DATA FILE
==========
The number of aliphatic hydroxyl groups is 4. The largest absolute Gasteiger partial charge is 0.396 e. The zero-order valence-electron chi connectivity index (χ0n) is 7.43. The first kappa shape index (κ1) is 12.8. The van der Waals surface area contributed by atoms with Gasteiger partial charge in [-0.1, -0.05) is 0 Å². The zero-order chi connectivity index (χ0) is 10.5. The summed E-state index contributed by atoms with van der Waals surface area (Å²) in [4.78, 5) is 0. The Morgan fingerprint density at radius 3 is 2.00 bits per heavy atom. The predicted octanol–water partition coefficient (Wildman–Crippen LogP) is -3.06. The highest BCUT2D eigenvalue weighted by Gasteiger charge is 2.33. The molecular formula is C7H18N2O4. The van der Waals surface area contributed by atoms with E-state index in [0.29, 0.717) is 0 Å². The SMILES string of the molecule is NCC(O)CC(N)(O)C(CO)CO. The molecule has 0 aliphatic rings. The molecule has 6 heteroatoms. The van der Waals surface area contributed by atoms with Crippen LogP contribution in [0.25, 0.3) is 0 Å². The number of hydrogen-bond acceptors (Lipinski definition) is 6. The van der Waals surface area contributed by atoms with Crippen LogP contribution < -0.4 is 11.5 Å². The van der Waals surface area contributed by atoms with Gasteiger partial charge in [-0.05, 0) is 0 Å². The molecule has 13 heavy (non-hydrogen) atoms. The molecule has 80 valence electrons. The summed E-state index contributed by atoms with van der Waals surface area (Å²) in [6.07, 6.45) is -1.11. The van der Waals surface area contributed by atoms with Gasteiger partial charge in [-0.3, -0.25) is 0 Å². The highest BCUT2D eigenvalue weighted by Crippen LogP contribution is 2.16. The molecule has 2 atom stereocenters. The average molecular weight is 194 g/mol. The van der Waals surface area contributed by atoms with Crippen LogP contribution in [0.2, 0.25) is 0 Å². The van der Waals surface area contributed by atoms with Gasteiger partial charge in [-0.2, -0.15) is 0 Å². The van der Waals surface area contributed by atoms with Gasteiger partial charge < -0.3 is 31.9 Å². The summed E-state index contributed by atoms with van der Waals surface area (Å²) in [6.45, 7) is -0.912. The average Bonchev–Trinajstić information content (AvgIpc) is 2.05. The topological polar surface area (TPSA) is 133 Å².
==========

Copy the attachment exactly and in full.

The number of aliphatic hydroxyl groups is 4. The largest absolute Gasteiger partial charge is 0.396 e. The zero-order valence-electron chi connectivity index (χ0n) is 7.43. The first kappa shape index (κ1) is 12.8. The van der Waals surface area contributed by atoms with Gasteiger partial charge in [-0.1, -0.05) is 0 Å². The zero-order chi connectivity index (χ0) is 10.5. The summed E-state index contributed by atoms with van der Waals surface area (Å²) in [4.78, 5) is 0. The Morgan fingerprint density at radius 3 is 2.00 bits per heavy atom. The predicted octanol–water partition coefficient (Wildman–Crippen LogP) is -3.06. The highest BCUT2D eigenvalue weighted by Gasteiger charge is 2.33. The molecular formula is C7H18N2O4. The van der Waals surface area contributed by atoms with E-state index in [0.29, 0.717) is 0 Å². The SMILES string of the molecule is NCC(O)CC(N)(O)C(CO)CO. The molecule has 0 aliphatic rings. The molecule has 6 heteroatoms. The van der Waals surface area contributed by atoms with Crippen LogP contribution in [0.25, 0.3) is 0 Å². The number of hydrogen-bond acceptors (Lipinski definition) is 6. The van der Waals surface area contributed by atoms with Crippen LogP contribution < -0.4 is 11.5 Å². The van der Waals surface area contributed by atoms with Gasteiger partial charge in [-0.05, 0) is 0 Å². The molecule has 13 heavy (non-hydrogen) atoms. The molecule has 80 valence electrons. The summed E-state index contributed by atoms with van der Waals surface area (Å²) in [6.07, 6.45) is -1.11. The van der Waals surface area contributed by atoms with Gasteiger partial charge in [-0.3, -0.25) is 0 Å². The highest BCUT2D eigenvalue weighted by Crippen LogP contribution is 2.16. The molecule has 2 atom stereocenters. The average molecular weight is 194 g/mol. The van der Waals surface area contributed by atoms with Crippen LogP contribution in [0.2, 0.25) is 0 Å². The van der Waals surface area contributed by atoms with Gasteiger partial charge in [-0.2, -0.15) is 0 Å². The van der Waals surface area contributed by atoms with Gasteiger partial charge < -0.3 is 31.9 Å². The summed E-state index contributed by atoms with van der Waals surface area (Å²) in [6.45, 7) is -0.912. The average Bonchev–Trinajstić information content (AvgIpc) is 2.05. The topological polar surface area (TPSA) is 133 Å².